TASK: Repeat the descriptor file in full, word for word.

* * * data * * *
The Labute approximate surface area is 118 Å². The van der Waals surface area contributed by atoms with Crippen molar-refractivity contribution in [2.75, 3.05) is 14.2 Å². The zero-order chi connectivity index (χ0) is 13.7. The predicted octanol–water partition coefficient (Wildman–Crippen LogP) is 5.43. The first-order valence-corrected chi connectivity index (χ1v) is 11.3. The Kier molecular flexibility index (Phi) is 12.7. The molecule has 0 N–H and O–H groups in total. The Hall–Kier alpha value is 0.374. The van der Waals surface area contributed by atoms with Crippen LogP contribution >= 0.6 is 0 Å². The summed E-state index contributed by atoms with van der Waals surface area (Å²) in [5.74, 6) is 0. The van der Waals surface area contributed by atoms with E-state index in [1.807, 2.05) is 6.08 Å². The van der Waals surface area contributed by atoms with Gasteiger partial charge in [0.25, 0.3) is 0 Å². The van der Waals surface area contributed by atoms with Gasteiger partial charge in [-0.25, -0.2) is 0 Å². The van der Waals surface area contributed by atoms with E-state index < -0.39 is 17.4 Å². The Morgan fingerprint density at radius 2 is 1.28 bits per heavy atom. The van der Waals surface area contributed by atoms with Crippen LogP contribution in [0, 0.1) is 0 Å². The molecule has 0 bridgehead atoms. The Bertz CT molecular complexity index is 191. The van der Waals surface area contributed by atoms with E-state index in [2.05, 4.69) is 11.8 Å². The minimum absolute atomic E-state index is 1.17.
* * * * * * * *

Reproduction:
The Labute approximate surface area is 118 Å². The van der Waals surface area contributed by atoms with Crippen molar-refractivity contribution in [2.75, 3.05) is 14.2 Å². The zero-order chi connectivity index (χ0) is 13.7. The predicted octanol–water partition coefficient (Wildman–Crippen LogP) is 5.43. The first-order valence-corrected chi connectivity index (χ1v) is 11.3. The Kier molecular flexibility index (Phi) is 12.7. The molecule has 0 N–H and O–H groups in total. The Hall–Kier alpha value is 0.374. The van der Waals surface area contributed by atoms with Crippen LogP contribution >= 0.6 is 0 Å². The summed E-state index contributed by atoms with van der Waals surface area (Å²) in [5.74, 6) is 0. The van der Waals surface area contributed by atoms with E-state index in [1.807, 2.05) is 6.08 Å². The van der Waals surface area contributed by atoms with Gasteiger partial charge in [0.25, 0.3) is 0 Å². The van der Waals surface area contributed by atoms with Gasteiger partial charge in [-0.25, -0.2) is 0 Å². The van der Waals surface area contributed by atoms with E-state index < -0.39 is 17.4 Å². The Morgan fingerprint density at radius 2 is 1.28 bits per heavy atom. The van der Waals surface area contributed by atoms with Crippen LogP contribution in [0, 0.1) is 0 Å². The molecule has 0 bridgehead atoms. The Bertz CT molecular complexity index is 191. The van der Waals surface area contributed by atoms with E-state index in [2.05, 4.69) is 11.8 Å². The minimum absolute atomic E-state index is 1.17.